SBS 2008: Supported Networking Topology

SBS 2008: Supported Networking Topology

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[Today's post comes to us courtesy of Justin Crosby and Wayne McIntyre]

Networking in SBS 2008 has been simplified down to one supported network topology. Today’s post will discuss this topology.

SBS 2008 is designed to be installed with a single network adapter. If SBS setup detects multiple NICs all but one will be disabled. The NIC must use a private IP address with a 255.255.255.0 subnet mask. The following IP ranges are supported:

  • 10.0.0.0 - 10.255.255.255
  • 172.16.0.0 - 172.31.255.255
  • 192.168.0.0 - 192.168.255.255

SBS 2008 will not install with a public IP. If you must use a public IP you must change your IP after setup manually.

Below you will see an illustration of the supported network topology. As you see the SBS 2008 server has a single NIC. This NIC connects to the same switch(es) as the clients. This switch also connects to the firewall/router that gives your network Internet access.  In this illustration we also see a site to site VPN connection that is being established by the hardware routers, this can be used to connect a remote office to your SBS domain.

image

In this configuration your SBS 2008 server will act as your DHCP server for the main office. Both the clients and the server will use the router/firewall’s internal address as their default gateway. The clients and the server will use the server’s IP address as their DNS server.

SBS 2008 is designed to only have a single IP address on a single network adapter. If you must use multiple IP addresses on the SBS server please note that the SBS network wizards will no longer function as expected as they are designed to only support a single address. The SBS 2008 BPA will also report multiple IP addresses as a misconfiguration.

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  • Good info guys . . . what about teaming/joining - I have an SBS 2003 box that has four nics "teamed" together as one logical NIC. For apps like Dynamics/Great Plains, a single giga-bit connection is  a bit low. (And yes, I know that's quite a load for the server to put an app like that on top of SBS, but some small shops can't afford a second server.)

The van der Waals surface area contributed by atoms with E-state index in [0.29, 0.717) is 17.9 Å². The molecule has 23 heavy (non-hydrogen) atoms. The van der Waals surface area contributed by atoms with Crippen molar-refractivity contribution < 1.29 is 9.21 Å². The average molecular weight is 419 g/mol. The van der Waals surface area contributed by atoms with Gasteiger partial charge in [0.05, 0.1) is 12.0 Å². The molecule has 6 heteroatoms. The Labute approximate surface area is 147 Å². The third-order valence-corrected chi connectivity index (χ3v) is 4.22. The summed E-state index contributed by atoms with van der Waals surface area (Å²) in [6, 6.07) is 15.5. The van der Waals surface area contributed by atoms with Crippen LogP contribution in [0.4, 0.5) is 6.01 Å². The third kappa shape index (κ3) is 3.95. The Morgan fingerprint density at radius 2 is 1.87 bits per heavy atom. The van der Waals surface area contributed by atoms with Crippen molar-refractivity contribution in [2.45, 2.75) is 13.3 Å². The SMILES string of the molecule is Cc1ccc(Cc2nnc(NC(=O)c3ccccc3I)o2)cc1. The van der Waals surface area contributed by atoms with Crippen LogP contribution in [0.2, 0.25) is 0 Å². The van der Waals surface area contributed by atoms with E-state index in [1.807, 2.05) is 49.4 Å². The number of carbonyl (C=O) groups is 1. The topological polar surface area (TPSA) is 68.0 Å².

• With SBS 2008 only using a single NIC with a single IP Address, does it matter any if that 'single NIC' is in fact a Dual GB NIC with both adaptors 'TEAM'ed to give a single 2GB link to the switch, with just one IP address?

  • What about NIC Teaming?

    Is this unsupported with SBS2008?

  • Surely this example is not a recommendation. Having server / clients / lan and WAN on same network.

    Security... seperate LAN from WAN !!! THis was the whole point with 2 NICs. Now clients have to implement this very MUCH unsecure config OR buy additional equipment to seperate WAN... just like being in the enterprise environment which defeats the SBS concept

  • NIC Teaming is allowed, although you'll have to set up your team after you run wizards like Connect to the Internet Wizard, or Fix My Network wizard.  As both of these wizards will disable (and break) the team.  Also, if you call for networking support, you may be required to break the team, and go back to a single-NIC to get the support you need.

    All in all, this change allows you to choose your network firewall, this can be the hardware or software firewall of your choice!

  • Teneo/Bill

    In this diagram your WAN is seperated from your LAN with a hardware firewall.  Since SBS 2008 no longer acts as a routing firewall you should use a hardware firewall or install a second server with 2 NICs and a software firewall to protect your LAN.  

  • 189 Microsoft Team blogs searched, 91 blogs have new articles in the past 7 days. 214 new articles found

  • Are you saying that it is not possible in SBS 2008 to use a separate virtual network adaptor i.e. for for making ISCSI connection to my SAN where usually we keep the data....?

  • It is my understanding that there is a method of adding a second NIC for iSCSI purposes. But, you have to dedicate it to iSCSI, so that the Operating system doesn't identify it as a network adapter.

    How that is possible (because the iSCSI relies on IP) and what that procedure is is something that I am trying to figure out.